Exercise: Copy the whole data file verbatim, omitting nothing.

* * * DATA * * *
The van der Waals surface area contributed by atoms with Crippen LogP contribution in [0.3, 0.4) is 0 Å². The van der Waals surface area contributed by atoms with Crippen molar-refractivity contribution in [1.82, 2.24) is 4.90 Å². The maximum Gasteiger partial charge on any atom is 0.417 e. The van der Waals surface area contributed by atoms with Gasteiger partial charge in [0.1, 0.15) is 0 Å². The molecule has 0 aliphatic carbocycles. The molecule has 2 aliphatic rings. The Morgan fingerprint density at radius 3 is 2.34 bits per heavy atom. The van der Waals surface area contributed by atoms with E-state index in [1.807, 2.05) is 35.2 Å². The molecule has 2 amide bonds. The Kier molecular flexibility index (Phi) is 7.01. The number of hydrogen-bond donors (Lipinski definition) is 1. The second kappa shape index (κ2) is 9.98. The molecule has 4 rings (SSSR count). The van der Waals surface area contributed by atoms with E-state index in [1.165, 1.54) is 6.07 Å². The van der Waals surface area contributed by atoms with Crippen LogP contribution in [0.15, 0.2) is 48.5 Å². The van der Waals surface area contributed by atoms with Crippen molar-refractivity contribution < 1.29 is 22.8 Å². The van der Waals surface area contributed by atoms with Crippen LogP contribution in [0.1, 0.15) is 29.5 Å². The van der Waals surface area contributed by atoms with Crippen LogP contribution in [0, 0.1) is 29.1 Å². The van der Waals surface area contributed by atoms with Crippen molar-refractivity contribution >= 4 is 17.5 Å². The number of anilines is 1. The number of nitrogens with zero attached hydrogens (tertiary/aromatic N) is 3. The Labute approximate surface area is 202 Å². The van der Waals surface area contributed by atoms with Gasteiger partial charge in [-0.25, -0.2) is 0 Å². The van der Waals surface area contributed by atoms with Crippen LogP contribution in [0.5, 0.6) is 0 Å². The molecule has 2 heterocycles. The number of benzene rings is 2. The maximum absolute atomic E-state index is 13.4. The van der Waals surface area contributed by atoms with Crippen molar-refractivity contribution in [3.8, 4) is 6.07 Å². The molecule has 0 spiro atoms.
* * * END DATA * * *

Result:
The van der Waals surface area contributed by atoms with Crippen LogP contribution in [0.3, 0.4) is 0 Å². The van der Waals surface area contributed by atoms with Crippen molar-refractivity contribution in [1.82, 2.24) is 4.90 Å². The maximum Gasteiger partial charge on any atom is 0.417 e. The van der Waals surface area contributed by atoms with Gasteiger partial charge in [0.1, 0.15) is 0 Å². The molecule has 0 aliphatic carbocycles. The molecule has 2 aliphatic rings. The Morgan fingerprint density at radius 3 is 2.34 bits per heavy atom. The van der Waals surface area contributed by atoms with E-state index in [1.807, 2.05) is 35.2 Å². The molecule has 2 amide bonds. The Kier molecular flexibility index (Phi) is 7.01. The number of hydrogen-bond donors (Lipinski definition) is 1. The second kappa shape index (κ2) is 9.98. The molecule has 4 rings (SSSR count). The van der Waals surface area contributed by atoms with E-state index in [1.165, 1.54) is 6.07 Å². The van der Waals surface area contributed by atoms with Crippen LogP contribution in [0.15, 0.2) is 48.5 Å². The van der Waals surface area contributed by atoms with Crippen molar-refractivity contribution < 1.29 is 22.8 Å². The van der Waals surface area contributed by atoms with Crippen LogP contribution in [0.1, 0.15) is 29.5 Å². The van der Waals surface area contributed by atoms with Crippen LogP contribution in [0, 0.1) is 29.1 Å². The van der Waals surface area contributed by atoms with Crippen molar-refractivity contribution >= 4 is 17.5 Å². The number of anilines is 1. The number of nitrogens with zero attached hydrogens (tertiary/aromatic N) is 3. The Labute approximate surface area is 202 Å². The van der Waals surface area contributed by atoms with Gasteiger partial charge in [-0.25, -0.2) is 0 Å². The van der Waals surface area contributed by atoms with Crippen LogP contribution in [0.5, 0.6) is 0 Å². The molecule has 2 heterocycles. The number of benzene rings is 2. The maximum absolute atomic E-state index is 13.4. The van der Waals surface area contributed by atoms with Crippen molar-refractivity contribution in [3.8, 4) is 6.07 Å². The molecule has 0 spiro atoms.